Information Landmine

"The Americans keep telling us how successful their system is. Then they remind us not to stray too far from our hotel at night." - An un-named EU trade representative quoted during international trade talks in Denver, Colorado, 1997.

Monday, September 08, 2008

Thnk global, report local

Jayne sent me this. It's a report on life at the bottom end of the scrap metal trade in Sierra Leone:

Obviously I'm hopelessly under-qualified to comment on any of the substantive issues raised, but, if only because the laws of the blog-world seem to demand that some sort of half-assed commentary be made underneath an embedded video, I think it's worth pointing out that this thing also serves as a pretty good example for the benefits of local reporting.

In the first place, local reporters, by definition, tend to have good knowledge of the place's they're reporting on. But in contexts like Sierra Leone, I think there's the added bonus that home-grown reporting doesn't come with as much "We are taking this very seriously indeed" baggage as you'll get from your average BBC report, where foreign reporters are always trying to somehow put the thing "in context", usually through a lot of grim-faced editorialising.


Blogger Jayne said...

Just to add to this, from my own under-qualified viewpoint.

Local reporting does exactly what you say above and we're slowly getting to a point where it doesn't need an appearance by David Beckham or a voice over by a BBC stalwart to legitimise the situation of someone like Ali and make it worth worrying about (or am I being over optimistic there?).

Journalists like ABJ are not just producing pieces like this one for the likes of Current and an international audience. They are also taking issues like this and putting them out there for interpretation on a national level, in his case on Sierra Leonean radio, newspaper and TV.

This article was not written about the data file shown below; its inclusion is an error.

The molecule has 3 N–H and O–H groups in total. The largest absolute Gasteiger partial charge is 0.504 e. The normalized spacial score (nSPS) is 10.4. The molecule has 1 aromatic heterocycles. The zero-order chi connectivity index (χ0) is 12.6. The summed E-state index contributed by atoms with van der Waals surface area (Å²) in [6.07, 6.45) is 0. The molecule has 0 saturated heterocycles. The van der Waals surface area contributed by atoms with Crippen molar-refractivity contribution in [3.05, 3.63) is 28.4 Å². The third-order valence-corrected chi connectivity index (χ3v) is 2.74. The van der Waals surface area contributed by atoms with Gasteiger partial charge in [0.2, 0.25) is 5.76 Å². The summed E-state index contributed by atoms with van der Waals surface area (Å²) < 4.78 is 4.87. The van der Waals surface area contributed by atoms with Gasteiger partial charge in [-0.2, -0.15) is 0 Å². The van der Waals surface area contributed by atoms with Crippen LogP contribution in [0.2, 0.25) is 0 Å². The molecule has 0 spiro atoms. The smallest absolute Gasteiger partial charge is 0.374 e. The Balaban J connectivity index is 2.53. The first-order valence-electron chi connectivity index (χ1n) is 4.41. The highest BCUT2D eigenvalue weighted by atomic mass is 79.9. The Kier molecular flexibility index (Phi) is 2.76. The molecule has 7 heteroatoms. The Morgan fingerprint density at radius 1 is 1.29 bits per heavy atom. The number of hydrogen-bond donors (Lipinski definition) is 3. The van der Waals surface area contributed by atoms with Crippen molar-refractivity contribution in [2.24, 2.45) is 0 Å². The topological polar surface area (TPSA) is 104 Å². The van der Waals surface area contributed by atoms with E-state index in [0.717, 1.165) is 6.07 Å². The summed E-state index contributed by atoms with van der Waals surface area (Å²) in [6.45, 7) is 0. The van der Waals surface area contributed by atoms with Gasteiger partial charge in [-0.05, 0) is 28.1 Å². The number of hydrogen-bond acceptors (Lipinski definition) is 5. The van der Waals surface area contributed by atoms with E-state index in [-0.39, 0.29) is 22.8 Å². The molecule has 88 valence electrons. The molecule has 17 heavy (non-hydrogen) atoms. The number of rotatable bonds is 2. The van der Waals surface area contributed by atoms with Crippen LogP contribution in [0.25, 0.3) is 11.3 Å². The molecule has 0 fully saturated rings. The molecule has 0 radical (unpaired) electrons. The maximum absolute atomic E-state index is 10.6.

For local reporters, getting that balance between creating international interest, but building knowledge and awareness amongst nationals, must be incredibly hard. That goes without even considering the resource and skills base that they simply do not have available to them.

Which raises at least one question... would money be better spent extending this documentary into something longer that links in with the 'bigger picture' - (perhaps shifting the blame/responsibility to a more international situation where presumably some of it does lie) or creating more stories like these that allow people in Sierra Leone to see the situation, reflect on it and start recognising how they themselves can take their part of the responsibility and make it change...?

09 September, 2008 17:05  
Blogger Uncle Petie said...

You'd be in a better position to know the answer to that than me, but I s'pose my original post was pointing in the direction of more local stuff - if local knowledge is the thing that gives home-grown fare an edge over its foreign counterpart, then that's an advantage you just don't have as soon as you start flying to China to follow your story.

But with this particular story, there must be an awful lot further to go up the chain while still being in Sierra Leone.

09 September, 2008 19:31  

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